While Chicago budget documents officially classify many of these projects as “public improvements,” many of these projects have benefited companies connected to Emanuel’s campaign contributors. For example:

- While saying there was no more money for schools or pension benefits, Emanuel pushed a $29 million TIF that critics say is designed to benefit an office tower that will be the new Chicago headquarters of a law firm whose employees gave Emanuel more than $125,000 in campaign contributions. That firm was involved in a $4.5 million TIF that Emanuel’s allies pushed for Vienna Beef.

- The Emanuel administration approved a $7 million TIF aiding a grocery store chain, Mariano’s. A board member of that chain’s parent company donated $25,000 to Emanuel’s campaign.

- As part of an estimated $300 million in taxpayer-financed subsidies to help the tourism industry, Emanuel backed a $55 million TIF near the city’s convention center. The TIF benefits a hotel chain partly owned by one of his largest campaign contributors’ hedge funds.

- Emanuel appointees additionally awarded some of that latter TIF project money to Jones Lang LaSalle, which counts Ariel Investments as one of its largest shareholders. The president of Ariel Investments is Mellody Hobson, a major Emanuel donor.

Emanuel has insisted "close to 75 percent of [TIF] dollars go to schools, parks, libraries, streetscape [and] mass transit.” But community groups have suggested many of those projects are deliberately targeted to help the city’s corporate class -- for example, activists protesting the $29 million TIF for a park in upscale downtown Chicago said the subsidy was really an effort to create a taxpayer-sponsored corporate plaza for real estate developers’ new office tower. Additionally, Waguespack said when he and the City Council's progressive caucus analyzed TIF data, they found far less than 50 percent was going back into public projects and much of it was going to private development.

To more systematically quantify which developers, law firms and investment companies are receiving TIF money diverted from public schools, the Chicago Teachers Union last year filed a Freedom of Information Act request asking the Emanuel administration to provide the contracts outlining current and future commitments of existing TIF money. Though Emanuel has publicly touted his commitment to transparency, IBTimes obtained a letter from the administration rejecting the request on grounds it would require too much staff time to compile and was, therefore, “unduly burdensome.”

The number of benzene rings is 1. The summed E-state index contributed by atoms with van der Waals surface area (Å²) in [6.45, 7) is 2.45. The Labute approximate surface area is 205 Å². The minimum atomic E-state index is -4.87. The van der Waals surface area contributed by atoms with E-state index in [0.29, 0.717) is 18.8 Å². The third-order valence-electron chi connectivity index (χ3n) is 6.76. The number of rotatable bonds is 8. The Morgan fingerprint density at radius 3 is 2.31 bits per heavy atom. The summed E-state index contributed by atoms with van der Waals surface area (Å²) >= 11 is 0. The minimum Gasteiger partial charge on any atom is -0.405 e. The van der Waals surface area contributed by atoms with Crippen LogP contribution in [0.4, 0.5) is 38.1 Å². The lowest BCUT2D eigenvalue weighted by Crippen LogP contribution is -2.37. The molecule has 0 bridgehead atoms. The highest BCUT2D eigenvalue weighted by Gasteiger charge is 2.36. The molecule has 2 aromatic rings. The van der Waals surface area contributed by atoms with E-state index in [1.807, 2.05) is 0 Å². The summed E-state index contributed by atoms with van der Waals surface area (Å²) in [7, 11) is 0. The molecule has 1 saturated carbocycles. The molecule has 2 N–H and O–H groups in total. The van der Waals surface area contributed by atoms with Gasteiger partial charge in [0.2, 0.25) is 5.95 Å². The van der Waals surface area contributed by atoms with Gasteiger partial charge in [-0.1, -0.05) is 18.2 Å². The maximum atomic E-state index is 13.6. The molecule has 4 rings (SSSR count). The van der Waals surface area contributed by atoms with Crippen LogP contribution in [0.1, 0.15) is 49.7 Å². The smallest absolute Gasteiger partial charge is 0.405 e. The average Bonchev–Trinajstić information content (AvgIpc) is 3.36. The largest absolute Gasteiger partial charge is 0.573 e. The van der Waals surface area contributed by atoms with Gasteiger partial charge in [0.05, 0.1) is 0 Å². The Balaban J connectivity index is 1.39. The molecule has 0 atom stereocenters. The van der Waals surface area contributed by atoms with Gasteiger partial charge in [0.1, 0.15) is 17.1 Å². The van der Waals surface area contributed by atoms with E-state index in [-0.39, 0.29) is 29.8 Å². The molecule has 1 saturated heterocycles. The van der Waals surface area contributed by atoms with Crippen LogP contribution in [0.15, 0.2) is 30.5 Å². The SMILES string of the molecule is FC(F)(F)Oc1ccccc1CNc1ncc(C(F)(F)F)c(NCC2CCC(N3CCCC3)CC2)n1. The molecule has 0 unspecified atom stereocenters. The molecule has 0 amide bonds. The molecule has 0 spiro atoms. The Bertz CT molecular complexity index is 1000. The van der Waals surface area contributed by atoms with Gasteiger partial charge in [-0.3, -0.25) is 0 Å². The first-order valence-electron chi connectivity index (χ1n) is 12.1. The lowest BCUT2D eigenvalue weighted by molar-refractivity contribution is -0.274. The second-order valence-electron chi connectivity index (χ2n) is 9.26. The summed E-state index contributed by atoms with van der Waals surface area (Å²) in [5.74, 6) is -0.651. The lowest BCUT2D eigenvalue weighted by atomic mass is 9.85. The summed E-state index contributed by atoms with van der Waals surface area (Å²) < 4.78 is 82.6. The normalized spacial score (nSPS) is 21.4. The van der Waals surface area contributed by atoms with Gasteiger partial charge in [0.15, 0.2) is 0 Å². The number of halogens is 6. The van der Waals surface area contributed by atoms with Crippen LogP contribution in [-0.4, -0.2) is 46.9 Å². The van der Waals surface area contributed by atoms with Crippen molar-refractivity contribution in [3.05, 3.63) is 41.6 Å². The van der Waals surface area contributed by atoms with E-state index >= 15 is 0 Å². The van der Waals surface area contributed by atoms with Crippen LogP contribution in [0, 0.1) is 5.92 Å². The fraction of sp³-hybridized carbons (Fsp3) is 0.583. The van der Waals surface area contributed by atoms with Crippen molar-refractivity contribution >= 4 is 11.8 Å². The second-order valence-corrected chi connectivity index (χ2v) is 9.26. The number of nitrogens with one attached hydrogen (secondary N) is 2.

Read that letter here:

City Response to CTU FOIA-8!12!13

Waguespack says he and his allies on the City Council have had no better luck. Despite the passage of his 2009 ordinance to make more TIF records public, the alderman says Emanuel has repeatedly rejected requests for details of pending and future deals. That represents a significant shift from the administration of Emanuel's predecessor, Richard M. Daley, the council member said.

"Under Mayor Daley it was easier to know what the money was earmarked for because you'd ask and they'd just tell you," he told IBTimes. "But under Mayor Emanuel, when we started looking at the school funding crisis and the pension crisis and we said those crises mean we need to scale back the TIF program that is taking so much money out of those systems, we suddenly started seeing documents about existing TIF money saying that the surplus money is 'restricted for future redevelopment.' But when we asked for specifics of what that future redevelopment is, we've been told by the mayor's office that it is confidential."

A search of the city of Chicago's website shows the phrase -- “restricted for future redevelopment” -- is scattered throughout recent TIF reports.

The TIF Illumination Project report summarizing the total cost of these initiatives follows last month’s launch of a new transparency website by Orr that seeks to shed more light on TIF districts. These accounts have been so difficult to quantify, they have been referred to as Chicago’s “shadow budget.” Orr has pressed for a reduction in TIF diversions and to use excess TIF money to help meet the city’s education and pension needs.

“Chicago homeowners are being asked to pay more for pensions without receiving any additional services while corporations and private interests in TIF districts continue to reap their rewards,” Orr said in April. “I believe there is a way to restructure TIF funds to ease the pension burden at no additional cost to taxpayers.”

Orr's argument is buttressed by Democratic California Gov. Jerry Brown’s recent initiative to dissolve TIF authorities. California’s nonpartisan Legislative Analyst’s Office said property tax revenues for schools and other public services will end up being “about 10 percent to 15 percent higher than they otherwise would have been” under the TIF programs.

Nonetheless, as with other proposals to release Chicago's TIF money to schools, Emanuel officials dismissed Orr’s proposal, telling Crain’s it would “not allow the city to meet existing obligations for neighborhood investments that have already been completed or are underway." Yet, after rejecting last year’s FOIA request, those officials have still not provided details of those ongoing and future projects.

In an interview with IBTimes, TIF Illumination Project head Tom Tresser said the $1.7 billion fund is the central political mystery in the city in advance of the 2015 mayoral election.

“The No. 1 question in Chicago politics is why is this money is just sitting there when the mayor is cutting so many public services,” Tresser said. “There are three possible answers: We are saving the money to pay back money we owe on old projects, there are projects moving ahead that aren’t being revealed or the mayor just wants to keep a slush fund for himself. But we can’t know everything that’s going on because so much of it remains secret.”

The Emanuel administration did not respond to IBTimes request for comment about the TIF Illumination Project’s findings and about campaign contributions to the mayor’s re-election campaign.